Medieval £540k manuscript The Laws of Hywel Dda goes on display

One of the first medieval manuscripts to be written in Welsh has gone on display for the first time in more than two centuries.

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One of the first medieval manuscripts to be written in Welsh will go on display for the first time in more than 200 years.

The 14th Century pocket book, The Laws of Hywel Dda, was bought at auction by the National Library of Wales, Aberystwyth, for £541,250 earlier this month.

It is believed the book was taken to America by Welsh settlers in the 1700s.

The manuscript will be exhibited at the at the National Library's Hengwrt Room.

It was sold by the Massachusetts Historical Society of Boston.

The Heritage Lottery Fund (HLF) provided a grant of £467,000 towards the document bought at Sothebys in London.

Tenth century Welsh ruler Hywel Dda (Hywel The Good) created the country's first uniform legal system.

Hywel Dda laws

  • Marriage was considered an agreement, not a holy sacrament.
  • Divorce was permitted by common consent.
  • There was no punishment for theft - if the sole purpose was to stay alive.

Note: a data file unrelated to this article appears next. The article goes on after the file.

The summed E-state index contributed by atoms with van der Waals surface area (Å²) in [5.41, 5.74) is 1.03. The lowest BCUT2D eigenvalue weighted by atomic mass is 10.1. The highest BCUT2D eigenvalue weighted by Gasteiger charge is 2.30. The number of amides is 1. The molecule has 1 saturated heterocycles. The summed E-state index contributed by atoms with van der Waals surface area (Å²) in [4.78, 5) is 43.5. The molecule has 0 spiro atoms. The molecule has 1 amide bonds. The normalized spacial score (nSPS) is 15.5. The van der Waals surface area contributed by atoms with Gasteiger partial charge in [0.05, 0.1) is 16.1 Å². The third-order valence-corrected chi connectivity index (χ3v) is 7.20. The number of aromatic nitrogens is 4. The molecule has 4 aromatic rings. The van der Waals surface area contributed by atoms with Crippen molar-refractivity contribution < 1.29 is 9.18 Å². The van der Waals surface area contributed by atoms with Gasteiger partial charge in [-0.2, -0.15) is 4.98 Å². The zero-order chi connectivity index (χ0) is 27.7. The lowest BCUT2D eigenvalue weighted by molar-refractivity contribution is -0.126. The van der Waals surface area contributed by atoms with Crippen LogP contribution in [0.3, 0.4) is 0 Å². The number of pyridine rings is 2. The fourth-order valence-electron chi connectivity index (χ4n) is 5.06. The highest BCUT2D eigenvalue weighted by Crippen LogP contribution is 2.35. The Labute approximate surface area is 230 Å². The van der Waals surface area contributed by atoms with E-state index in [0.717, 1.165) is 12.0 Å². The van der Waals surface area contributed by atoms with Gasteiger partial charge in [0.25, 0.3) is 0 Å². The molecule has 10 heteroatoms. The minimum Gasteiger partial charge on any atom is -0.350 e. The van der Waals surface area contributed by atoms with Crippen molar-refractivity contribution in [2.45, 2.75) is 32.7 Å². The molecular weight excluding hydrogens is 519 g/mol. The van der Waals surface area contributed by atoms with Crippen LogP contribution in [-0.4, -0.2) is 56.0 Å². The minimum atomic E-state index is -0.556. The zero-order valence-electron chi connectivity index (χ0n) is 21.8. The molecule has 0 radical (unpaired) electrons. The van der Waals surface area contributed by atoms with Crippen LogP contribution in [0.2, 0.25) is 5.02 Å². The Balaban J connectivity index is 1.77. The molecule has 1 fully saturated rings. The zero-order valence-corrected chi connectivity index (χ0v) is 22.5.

• Illegitimate children received the same rights as legitimate sons and daughters.
  • You were allowed to pick up three things if you found them in the road - a horseshoe, a nail and a penny.

A sense of fairness ran through the laws, including how they dealt with the rights of women.

Unlike most other Welsh medieval manuscripts, the Boston Manuscript has handwritten additions which show it was used as a working law text.

It is much closer to the reality and practice of the law at the time, and the library believes it offers scope for important new research.

The manuscript will only be on show for a limited period, 23 July - 31 August, before being taken into the care of the Library's conservators to be rebound and digitised.

Dr Manon Williams, chair of the HLF committee for Wales, said: "This manuscript is one of Wales' true treasures and I'm delighted to see it back home and in the National Library of Wales, where experts can now study and interpret it ensuring it is better understood for the first time."

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